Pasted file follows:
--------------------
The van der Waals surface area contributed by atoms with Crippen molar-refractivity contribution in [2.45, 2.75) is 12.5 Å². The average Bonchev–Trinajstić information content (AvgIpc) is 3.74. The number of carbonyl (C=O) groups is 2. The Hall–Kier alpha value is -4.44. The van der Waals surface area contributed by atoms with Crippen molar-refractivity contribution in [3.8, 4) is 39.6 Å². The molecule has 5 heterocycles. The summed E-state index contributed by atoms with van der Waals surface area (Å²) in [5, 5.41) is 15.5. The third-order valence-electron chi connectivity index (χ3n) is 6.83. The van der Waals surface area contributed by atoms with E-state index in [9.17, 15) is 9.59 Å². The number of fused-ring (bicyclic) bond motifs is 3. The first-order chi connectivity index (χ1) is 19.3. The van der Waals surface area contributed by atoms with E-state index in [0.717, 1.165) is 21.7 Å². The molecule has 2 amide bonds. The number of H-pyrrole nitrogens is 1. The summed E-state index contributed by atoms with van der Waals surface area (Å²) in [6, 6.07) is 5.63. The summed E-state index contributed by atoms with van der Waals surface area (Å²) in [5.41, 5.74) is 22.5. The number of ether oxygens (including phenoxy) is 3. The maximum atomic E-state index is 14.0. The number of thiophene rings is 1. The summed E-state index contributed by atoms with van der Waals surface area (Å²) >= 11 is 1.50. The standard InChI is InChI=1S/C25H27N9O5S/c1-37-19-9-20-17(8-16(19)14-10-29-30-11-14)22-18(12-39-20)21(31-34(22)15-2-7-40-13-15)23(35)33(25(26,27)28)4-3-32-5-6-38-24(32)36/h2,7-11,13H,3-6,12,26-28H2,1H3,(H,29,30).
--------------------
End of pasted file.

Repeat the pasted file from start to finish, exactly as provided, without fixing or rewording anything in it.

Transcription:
The van der Waals surface area contributed by atoms with Crippen molar-refractivity contribution in [2.45, 2.75) is 12.5 Å². The average Bonchev–Trinajstić information content (AvgIpc) is 3.74. The number of carbonyl (C=O) groups is 2. The Hall–Kier alpha value is -4.44. The van der Waals surface area contributed by atoms with Crippen molar-refractivity contribution in [3.8, 4) is 39.6 Å². The molecule has 5 heterocycles. The summed E-state index contributed by atoms with van der Waals surface area (Å²) in [5, 5.41) is 15.5. The third-order valence-electron chi connectivity index (χ3n) is 6.83. The van der Waals surface area contributed by atoms with E-state index in [9.17, 15) is 9.59 Å². The number of fused-ring (bicyclic) bond motifs is 3. The first-order chi connectivity index (χ1) is 19.3. The van der Waals surface area contributed by atoms with E-state index in [0.717, 1.165) is 21.7 Å². The molecule has 2 amide bonds. The number of H-pyrrole nitrogens is 1. The summed E-state index contributed by atoms with van der Waals surface area (Å²) in [6, 6.07) is 5.63. The summed E-state index contributed by atoms with van der Waals surface area (Å²) in [5.41, 5.74) is 22.5. The number of ether oxygens (including phenoxy) is 3. The maximum atomic E-state index is 14.0. The number of thiophene rings is 1. The summed E-state index contributed by atoms with van der Waals surface area (Å²) >= 11 is 1.50. The standard InChI is InChI=1S/C25H27N9O5S/c1-37-19-9-20-17(8-16(19)14-10-29-30-11-14)22-18(12-39-20)21(31-34(22)15-2-7-40-13-15)23(35)33(25(26,27)28)4-3-32-5-6-38-24(32)36/h2,7-11,13H,3-6,12,26-28H2,1H3,(H,29,30).